Australia is considering compensating an Iranian refugee whose daughter was deported without his knowledge. The government in Canberra has acknowledged the secret deportation and insists that Australia's asylum policies have become more honest and transparent.
The Iranian man, known only as Mr. X, was being held in solitary confinement in the Baxter detention center in South Australia when his four-year-old daughter was deported in 2003.
An investigation and subsequent report by the Australian Ombudsman's office has revealed that staff at the immigration facility had a secret plan to expel the child and asked Mr. X if they could take the young child shopping. The detainee agreed but the girl was subsequently put on a flight back to Iran without her father's knowledge.
The pair arrived in Australia illegally by boat in 2001 and were being held in custody while their claims for asylum were being processed.
Complicating the case were allegations from Mr. X's wife, who lives in Tehran, that she had custody of the child.
Immigration Minister Chris Evans says changes to the system should ensure such a case is not repeated.
"It reads as a very shocking story," said Evans. "I was very disturbed by it. The treatment of the gentleman concerned and particularly his daughter are just clearly unacceptable and we've got to make sure we do something to fix it. We've certainly rejected the way the Howard government ran immigration detention and we think under the new detention values we should not see this sort of thing occur again."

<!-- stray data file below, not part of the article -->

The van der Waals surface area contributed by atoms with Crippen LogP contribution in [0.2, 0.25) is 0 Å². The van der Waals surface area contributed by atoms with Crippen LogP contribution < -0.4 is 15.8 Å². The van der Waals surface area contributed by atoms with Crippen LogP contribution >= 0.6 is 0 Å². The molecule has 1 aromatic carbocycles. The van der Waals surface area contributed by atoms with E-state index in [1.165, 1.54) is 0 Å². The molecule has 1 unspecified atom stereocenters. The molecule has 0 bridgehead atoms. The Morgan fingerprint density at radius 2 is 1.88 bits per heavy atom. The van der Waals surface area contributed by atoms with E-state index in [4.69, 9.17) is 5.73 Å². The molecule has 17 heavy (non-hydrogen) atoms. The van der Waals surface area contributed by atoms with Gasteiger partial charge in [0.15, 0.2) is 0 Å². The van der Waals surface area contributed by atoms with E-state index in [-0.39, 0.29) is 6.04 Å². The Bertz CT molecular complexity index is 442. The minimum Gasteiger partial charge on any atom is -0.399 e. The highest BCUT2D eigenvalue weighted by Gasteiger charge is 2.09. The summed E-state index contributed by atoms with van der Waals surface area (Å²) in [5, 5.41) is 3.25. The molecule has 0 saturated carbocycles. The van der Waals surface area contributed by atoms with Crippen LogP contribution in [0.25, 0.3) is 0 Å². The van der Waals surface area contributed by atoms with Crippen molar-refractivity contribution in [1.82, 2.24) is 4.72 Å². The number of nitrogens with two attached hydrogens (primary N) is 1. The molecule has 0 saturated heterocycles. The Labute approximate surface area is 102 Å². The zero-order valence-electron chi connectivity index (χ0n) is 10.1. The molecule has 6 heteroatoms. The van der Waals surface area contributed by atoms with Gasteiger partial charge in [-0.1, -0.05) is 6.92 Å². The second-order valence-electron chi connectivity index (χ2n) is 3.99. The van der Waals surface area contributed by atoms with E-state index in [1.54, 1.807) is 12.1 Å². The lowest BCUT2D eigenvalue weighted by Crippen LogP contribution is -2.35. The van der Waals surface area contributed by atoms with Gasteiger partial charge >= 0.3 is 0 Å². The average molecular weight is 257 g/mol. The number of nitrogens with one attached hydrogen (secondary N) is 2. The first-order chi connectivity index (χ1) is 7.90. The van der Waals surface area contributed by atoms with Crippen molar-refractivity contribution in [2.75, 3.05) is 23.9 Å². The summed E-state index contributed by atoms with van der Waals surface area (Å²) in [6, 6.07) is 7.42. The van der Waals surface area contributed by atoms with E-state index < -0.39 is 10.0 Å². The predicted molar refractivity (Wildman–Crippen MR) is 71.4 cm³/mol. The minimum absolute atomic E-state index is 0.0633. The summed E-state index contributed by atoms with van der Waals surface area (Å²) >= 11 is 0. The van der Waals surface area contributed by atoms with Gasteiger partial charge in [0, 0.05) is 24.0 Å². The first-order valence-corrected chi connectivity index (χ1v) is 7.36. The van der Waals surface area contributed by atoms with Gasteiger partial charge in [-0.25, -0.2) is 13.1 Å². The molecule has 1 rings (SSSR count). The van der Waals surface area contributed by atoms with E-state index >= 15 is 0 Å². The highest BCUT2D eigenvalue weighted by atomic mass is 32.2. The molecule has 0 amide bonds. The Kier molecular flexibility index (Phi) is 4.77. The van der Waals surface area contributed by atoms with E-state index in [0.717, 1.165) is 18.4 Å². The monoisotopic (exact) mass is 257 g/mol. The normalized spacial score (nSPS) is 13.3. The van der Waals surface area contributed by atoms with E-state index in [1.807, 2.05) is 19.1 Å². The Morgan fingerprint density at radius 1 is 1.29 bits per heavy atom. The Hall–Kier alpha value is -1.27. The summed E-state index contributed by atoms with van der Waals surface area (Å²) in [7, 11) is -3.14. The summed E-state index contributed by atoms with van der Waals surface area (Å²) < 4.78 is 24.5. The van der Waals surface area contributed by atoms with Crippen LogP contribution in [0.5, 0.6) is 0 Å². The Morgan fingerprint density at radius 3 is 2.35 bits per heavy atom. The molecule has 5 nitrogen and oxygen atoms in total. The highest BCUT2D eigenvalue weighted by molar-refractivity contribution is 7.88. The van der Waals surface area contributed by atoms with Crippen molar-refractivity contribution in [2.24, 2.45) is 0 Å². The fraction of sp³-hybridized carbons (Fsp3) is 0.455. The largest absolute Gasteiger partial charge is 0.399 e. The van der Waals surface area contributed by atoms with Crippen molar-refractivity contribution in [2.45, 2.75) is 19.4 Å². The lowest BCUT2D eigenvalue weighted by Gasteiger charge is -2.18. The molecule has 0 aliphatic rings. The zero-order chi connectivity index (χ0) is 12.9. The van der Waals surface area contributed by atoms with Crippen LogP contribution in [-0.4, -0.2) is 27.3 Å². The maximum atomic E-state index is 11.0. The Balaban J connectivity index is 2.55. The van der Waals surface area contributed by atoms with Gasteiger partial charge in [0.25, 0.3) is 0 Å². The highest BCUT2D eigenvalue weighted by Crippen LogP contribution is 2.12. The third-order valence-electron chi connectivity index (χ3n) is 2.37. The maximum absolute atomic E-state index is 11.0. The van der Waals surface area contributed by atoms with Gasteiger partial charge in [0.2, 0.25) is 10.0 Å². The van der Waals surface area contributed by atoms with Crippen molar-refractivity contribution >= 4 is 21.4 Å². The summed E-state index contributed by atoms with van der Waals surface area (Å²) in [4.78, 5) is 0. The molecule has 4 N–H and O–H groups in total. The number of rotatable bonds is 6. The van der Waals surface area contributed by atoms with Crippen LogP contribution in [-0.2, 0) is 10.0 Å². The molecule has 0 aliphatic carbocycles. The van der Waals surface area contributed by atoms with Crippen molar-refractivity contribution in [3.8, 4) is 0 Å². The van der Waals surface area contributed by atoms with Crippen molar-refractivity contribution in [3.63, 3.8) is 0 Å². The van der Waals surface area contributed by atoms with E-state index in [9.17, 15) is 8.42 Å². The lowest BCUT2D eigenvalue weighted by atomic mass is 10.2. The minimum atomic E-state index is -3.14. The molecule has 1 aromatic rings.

The Australian Ombudsman's office has found that immigration officials ignored legal advice that said that the father's consent was needed before the child could be sent back to her mother in Iran. Staff members involved in the secret deportation are being investigated and could face disciplinary action.
Mr. X has been granted refugee status and is currently living in the southern Australian city of Melbourne. He has suffered post-traumatic stress after his daughter was taken from him. She remains in Tehran. Authorities are discussing compensation with the refugee's lawyers and will consider offering the child and her mother visas to live in Australia.
Under measures introduced by Australia's left-of-center Labor government, which came to office in November 2007, children of asylum seekers are no longer held in detention.